Divide and Conquer — From The Economist, the reason Donald Trump is rallying the base of the GOP.
Because America’s electoral system all but guarantees the irrelevance of small parties, there’s no point to an American version of the Green Party or, for that matter, of UKIP or the National Front, which would absorb the country’s most rabidly anti-immigration white voters. The Republican Party is therefore a very big tent, covering tolerantly wealthy Chamber of Commerce types and upbeat religious conservatives, as well as working- and middle-class whites anxious about their dwindling majority and declining status in an increasingly multicultural America. When it was possible for Republicans to win national elections with only a smattering of support from non-white voters, the occasional venting of xenophobic paranoia about the criminality and infectiousness of immigrants might have helped as much as it hurt. But those days appear to be gone for good. If a Republican is to win the White House in 2016, he or she really must put a serious dent in the Democrats’ advantage with black, Hispanic and Asian voters—which poses a serious problem for the GOP. They’ve got to somehow pack both non-whites and bigots, immigrants and xenophobes, into the same big tent. Mr Trump is now exploiting this tension to his advantage.
A viably inclusive Republican presidential campaign will have to mute the coded and not-so-coded messages of white cultural superiority that have turned Americans of colour into reliable Democrats. But many conservative whites are still twitchy about their waning dominance. And they still matter in Republican politics, and have the power to decide primaries in many states. Perhaps the wariness of their party’s leading lights to cater to them as conspicuously as they once did leaves them feeling jilted. And that spells opportunity for an enterprising Republican candidate who is willing to damage the GOP’s brand, and his own, among Hispanics in order to steal some spotlight and, possibly, an early primary. Presidential politics is the ultimate reality show and, like it or not, Mr Trump knows how to play.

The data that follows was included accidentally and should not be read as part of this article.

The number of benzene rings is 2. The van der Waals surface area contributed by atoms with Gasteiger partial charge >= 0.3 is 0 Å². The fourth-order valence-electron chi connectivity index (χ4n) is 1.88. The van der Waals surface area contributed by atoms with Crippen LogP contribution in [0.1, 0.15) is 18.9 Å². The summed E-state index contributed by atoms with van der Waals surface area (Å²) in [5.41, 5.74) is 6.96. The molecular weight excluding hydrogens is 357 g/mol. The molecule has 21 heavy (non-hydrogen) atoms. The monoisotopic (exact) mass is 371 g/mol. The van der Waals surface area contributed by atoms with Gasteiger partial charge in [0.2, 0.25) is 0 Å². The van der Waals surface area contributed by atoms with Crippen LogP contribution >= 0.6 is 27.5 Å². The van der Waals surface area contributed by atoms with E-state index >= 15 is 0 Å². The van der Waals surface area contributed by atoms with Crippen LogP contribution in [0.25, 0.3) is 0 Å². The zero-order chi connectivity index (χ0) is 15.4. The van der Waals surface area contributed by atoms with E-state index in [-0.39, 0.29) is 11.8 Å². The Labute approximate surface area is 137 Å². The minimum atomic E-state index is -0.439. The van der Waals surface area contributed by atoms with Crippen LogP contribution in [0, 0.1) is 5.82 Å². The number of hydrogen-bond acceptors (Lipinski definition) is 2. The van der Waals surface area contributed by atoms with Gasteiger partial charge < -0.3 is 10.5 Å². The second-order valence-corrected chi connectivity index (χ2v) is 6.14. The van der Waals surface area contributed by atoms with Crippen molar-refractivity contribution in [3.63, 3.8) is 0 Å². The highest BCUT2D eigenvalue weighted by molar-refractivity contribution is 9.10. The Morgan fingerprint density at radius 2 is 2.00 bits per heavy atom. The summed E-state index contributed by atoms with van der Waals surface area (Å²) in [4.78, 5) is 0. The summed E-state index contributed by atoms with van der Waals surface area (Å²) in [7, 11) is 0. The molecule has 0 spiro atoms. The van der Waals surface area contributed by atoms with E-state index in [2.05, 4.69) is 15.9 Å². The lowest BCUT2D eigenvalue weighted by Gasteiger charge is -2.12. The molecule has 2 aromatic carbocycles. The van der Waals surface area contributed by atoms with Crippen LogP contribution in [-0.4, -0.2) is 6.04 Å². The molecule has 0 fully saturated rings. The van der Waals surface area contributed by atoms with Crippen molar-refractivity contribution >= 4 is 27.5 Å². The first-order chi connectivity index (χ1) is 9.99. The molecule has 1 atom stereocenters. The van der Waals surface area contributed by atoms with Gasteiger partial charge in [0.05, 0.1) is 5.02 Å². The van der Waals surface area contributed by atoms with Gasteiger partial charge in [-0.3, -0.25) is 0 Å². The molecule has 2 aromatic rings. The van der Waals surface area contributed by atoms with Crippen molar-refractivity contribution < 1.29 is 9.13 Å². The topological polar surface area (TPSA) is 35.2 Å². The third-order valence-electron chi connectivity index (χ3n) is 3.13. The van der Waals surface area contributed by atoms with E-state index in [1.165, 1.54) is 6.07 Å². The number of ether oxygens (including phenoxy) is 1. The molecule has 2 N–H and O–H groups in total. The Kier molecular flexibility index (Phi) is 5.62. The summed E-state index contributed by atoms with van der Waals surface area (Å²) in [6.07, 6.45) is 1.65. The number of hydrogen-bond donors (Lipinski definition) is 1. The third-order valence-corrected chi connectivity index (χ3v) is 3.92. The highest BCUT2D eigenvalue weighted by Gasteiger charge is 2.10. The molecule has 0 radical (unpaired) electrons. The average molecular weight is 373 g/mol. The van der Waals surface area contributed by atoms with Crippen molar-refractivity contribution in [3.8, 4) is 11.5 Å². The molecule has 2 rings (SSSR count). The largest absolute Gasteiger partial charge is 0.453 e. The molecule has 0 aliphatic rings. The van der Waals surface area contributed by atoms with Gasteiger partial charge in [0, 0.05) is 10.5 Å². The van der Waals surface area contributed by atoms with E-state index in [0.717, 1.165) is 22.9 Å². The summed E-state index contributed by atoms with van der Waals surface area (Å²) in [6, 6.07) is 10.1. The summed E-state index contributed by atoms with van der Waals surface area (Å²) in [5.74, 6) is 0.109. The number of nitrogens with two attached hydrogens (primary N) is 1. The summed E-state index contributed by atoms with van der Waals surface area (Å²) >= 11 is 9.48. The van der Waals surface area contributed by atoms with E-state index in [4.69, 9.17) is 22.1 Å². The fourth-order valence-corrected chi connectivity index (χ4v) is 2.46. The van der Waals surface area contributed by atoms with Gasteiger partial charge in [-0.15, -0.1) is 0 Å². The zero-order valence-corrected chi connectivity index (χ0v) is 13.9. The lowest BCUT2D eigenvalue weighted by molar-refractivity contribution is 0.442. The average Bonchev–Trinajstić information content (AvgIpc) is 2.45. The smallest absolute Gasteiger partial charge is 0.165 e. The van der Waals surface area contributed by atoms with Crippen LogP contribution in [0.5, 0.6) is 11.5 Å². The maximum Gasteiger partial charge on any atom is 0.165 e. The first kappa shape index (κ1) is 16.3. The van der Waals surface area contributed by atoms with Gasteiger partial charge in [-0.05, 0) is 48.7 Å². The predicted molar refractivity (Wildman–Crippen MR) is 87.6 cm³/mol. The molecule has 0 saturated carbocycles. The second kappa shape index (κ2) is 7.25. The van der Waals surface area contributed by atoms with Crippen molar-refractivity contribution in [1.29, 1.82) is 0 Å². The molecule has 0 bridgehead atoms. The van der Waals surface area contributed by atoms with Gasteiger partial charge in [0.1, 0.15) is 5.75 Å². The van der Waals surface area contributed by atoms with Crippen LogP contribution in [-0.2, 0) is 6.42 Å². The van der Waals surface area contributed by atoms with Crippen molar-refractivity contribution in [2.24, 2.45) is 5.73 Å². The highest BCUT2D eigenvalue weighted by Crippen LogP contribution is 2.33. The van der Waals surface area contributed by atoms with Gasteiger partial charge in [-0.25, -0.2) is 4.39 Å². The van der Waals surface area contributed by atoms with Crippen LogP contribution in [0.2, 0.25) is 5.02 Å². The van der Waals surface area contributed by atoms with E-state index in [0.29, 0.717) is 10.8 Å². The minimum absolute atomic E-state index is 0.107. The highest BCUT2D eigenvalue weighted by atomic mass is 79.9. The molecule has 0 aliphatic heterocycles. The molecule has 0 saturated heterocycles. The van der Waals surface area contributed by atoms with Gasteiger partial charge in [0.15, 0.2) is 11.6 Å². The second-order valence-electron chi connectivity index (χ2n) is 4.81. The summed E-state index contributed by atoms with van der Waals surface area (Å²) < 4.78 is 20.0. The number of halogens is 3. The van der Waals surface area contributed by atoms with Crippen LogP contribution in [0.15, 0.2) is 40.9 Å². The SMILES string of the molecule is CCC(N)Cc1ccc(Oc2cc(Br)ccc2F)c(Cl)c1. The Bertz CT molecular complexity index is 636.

A famous billionaire may seem an unlikely populist champion, but Donald Trump is brilliantly suited to the role. The gaudy Mr Trump has always been a poor-man’s idea of a rich man, cunningly embodying America’s by-the-bootstraps cult of can-do capitalist success. Mr Trump has spent decades assiduously cultivating a public image as an unabashedly prosperous, fearlessly candid, hard-nosed negotiator. He is to millions of Americans more a figure of admiration than ridicule. For conservative whites who also feel that their relative position is slipping in an increasingly multicultural nation, such an unflappably indomitable fighter and audaciously authoritative voice makes a most welcome standard bearer.
Although Mr Trump’s divisive primary strategy, and seemingly inevitable presence on the GOP primary debate stage, is a headache to his more inclusive Republican rivals, it also presents them with an opportunity to prove their political chops and run away from the pack. If a candidate emerges from the Republican field who can manage to win over Hispanics by persuasively denouncing the Donald, all the while maintaining the loyalty of conservative xenophobes, he or she is a unique, high-wire-walking coalition-building talent who deserves to, and very well might, win it all.
You Call It Hypocrisy, They Call It Legislating — Steven I. Weiss in The Atlantic on the deal-making that runs our lives.